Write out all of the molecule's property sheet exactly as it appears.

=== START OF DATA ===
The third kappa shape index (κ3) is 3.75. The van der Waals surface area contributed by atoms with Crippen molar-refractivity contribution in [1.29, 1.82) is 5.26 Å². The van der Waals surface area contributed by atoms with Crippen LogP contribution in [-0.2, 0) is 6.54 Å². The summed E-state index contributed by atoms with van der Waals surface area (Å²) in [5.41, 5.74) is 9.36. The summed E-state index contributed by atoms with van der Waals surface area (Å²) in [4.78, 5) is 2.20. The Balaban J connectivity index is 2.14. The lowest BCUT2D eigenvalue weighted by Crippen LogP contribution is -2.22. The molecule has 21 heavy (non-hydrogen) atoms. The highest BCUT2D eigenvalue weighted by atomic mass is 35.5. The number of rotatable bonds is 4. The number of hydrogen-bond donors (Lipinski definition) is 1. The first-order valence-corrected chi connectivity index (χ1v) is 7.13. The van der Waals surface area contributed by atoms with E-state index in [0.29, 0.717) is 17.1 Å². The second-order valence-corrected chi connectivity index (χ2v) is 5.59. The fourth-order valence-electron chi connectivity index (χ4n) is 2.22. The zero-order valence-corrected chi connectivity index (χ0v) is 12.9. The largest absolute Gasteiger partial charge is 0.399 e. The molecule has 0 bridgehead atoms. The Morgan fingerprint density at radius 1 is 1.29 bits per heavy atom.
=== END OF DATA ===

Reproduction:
The third kappa shape index (κ3) is 3.75. The van der Waals surface area contributed by atoms with Crippen molar-refractivity contribution in [1.29, 1.82) is 5.26 Å². The van der Waals surface area contributed by atoms with Crippen LogP contribution in [-0.2, 0) is 6.54 Å². The summed E-state index contributed by atoms with van der Waals surface area (Å²) in [5.41, 5.74) is 9.36. The summed E-state index contributed by atoms with van der Waals surface area (Å²) in [4.78, 5) is 2.20. The Balaban J connectivity index is 2.14. The lowest BCUT2D eigenvalue weighted by Crippen LogP contribution is -2.22. The molecule has 21 heavy (non-hydrogen) atoms. The highest BCUT2D eigenvalue weighted by atomic mass is 35.5. The number of rotatable bonds is 4. The number of hydrogen-bond donors (Lipinski definition) is 1. The first-order valence-corrected chi connectivity index (χ1v) is 7.13. The van der Waals surface area contributed by atoms with E-state index in [0.29, 0.717) is 17.1 Å². The second-order valence-corrected chi connectivity index (χ2v) is 5.59. The fourth-order valence-electron chi connectivity index (χ4n) is 2.22. The zero-order valence-corrected chi connectivity index (χ0v) is 12.9. The largest absolute Gasteiger partial charge is 0.399 e. The molecule has 0 bridgehead atoms. The Morgan fingerprint density at radius 1 is 1.29 bits per heavy atom.